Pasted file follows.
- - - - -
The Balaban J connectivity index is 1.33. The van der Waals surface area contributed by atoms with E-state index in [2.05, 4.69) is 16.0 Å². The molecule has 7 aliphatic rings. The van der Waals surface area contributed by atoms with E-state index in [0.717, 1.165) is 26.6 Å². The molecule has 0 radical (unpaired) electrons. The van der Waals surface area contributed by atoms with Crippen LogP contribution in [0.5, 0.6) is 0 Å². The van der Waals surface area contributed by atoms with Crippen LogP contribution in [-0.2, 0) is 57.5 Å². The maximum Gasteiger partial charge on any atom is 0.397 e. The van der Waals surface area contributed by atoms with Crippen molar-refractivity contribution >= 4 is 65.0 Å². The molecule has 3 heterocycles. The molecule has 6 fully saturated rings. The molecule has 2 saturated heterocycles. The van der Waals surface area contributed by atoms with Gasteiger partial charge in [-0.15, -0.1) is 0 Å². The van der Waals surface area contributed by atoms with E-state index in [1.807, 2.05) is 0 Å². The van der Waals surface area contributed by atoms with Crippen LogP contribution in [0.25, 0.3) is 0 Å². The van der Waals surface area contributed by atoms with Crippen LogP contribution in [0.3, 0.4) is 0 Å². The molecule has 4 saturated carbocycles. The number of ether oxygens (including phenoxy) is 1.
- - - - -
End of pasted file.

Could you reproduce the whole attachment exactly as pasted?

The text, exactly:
The Balaban J connectivity index is 1.33. The van der Waals surface area contributed by atoms with E-state index in [2.05, 4.69) is 16.0 Å². The molecule has 7 aliphatic rings. The van der Waals surface area contributed by atoms with E-state index in [0.717, 1.165) is 26.6 Å². The molecule has 0 radical (unpaired) electrons. The van der Waals surface area contributed by atoms with Crippen LogP contribution in [0.5, 0.6) is 0 Å². The van der Waals surface area contributed by atoms with Crippen LogP contribution in [-0.2, 0) is 57.5 Å². The maximum Gasteiger partial charge on any atom is 0.397 e. The van der Waals surface area contributed by atoms with Crippen molar-refractivity contribution >= 4 is 65.0 Å². The molecule has 3 heterocycles. The molecule has 6 fully saturated rings. The molecule has 2 saturated heterocycles. The van der Waals surface area contributed by atoms with Gasteiger partial charge in [-0.15, -0.1) is 0 Å². The van der Waals surface area contributed by atoms with E-state index in [1.807, 2.05) is 0 Å². The van der Waals surface area contributed by atoms with Crippen LogP contribution in [0.25, 0.3) is 0 Å². The van der Waals surface area contributed by atoms with Crippen LogP contribution in [0.3, 0.4) is 0 Å². The molecule has 4 saturated carbocycles. The number of ether oxygens (including phenoxy) is 1.